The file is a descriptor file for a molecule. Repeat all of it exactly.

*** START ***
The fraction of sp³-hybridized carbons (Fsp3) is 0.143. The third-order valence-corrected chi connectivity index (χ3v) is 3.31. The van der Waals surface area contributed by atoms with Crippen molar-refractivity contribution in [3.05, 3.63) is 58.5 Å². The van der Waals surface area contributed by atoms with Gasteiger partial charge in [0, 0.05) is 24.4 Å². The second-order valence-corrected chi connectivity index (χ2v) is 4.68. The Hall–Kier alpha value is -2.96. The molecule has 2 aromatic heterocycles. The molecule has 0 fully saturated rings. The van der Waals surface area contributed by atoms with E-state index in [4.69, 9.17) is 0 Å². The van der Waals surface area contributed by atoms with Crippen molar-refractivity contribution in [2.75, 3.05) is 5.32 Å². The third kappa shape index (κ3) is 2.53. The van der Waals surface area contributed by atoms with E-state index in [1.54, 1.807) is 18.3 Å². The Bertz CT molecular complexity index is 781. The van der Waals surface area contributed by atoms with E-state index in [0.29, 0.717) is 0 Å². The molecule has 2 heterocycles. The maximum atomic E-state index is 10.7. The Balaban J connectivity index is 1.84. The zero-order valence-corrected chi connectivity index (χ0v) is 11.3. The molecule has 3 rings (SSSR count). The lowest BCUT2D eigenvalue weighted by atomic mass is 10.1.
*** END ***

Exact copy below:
The fraction of sp³-hybridized carbons (Fsp3) is 0.143. The third-order valence-corrected chi connectivity index (χ3v) is 3.31. The van der Waals surface area contributed by atoms with Crippen molar-refractivity contribution in [3.05, 3.63) is 58.5 Å². The van der Waals surface area contributed by atoms with Gasteiger partial charge in [0, 0.05) is 24.4 Å². The second-order valence-corrected chi connectivity index (χ2v) is 4.68. The Hall–Kier alpha value is -2.96. The molecule has 2 aromatic heterocycles. The molecule has 0 fully saturated rings. The van der Waals surface area contributed by atoms with E-state index in [4.69, 9.17) is 0 Å². The van der Waals surface area contributed by atoms with Crippen molar-refractivity contribution in [2.75, 3.05) is 5.32 Å². The third kappa shape index (κ3) is 2.53. The van der Waals surface area contributed by atoms with E-state index in [1.54, 1.807) is 18.3 Å². The Bertz CT molecular complexity index is 781. The van der Waals surface area contributed by atoms with E-state index in [0.29, 0.717) is 0 Å². The molecule has 2 heterocycles. The maximum atomic E-state index is 10.7. The Balaban J connectivity index is 1.84. The zero-order valence-corrected chi connectivity index (χ0v) is 11.3. The molecule has 3 rings (SSSR count). The lowest BCUT2D eigenvalue weighted by atomic mass is 10.1.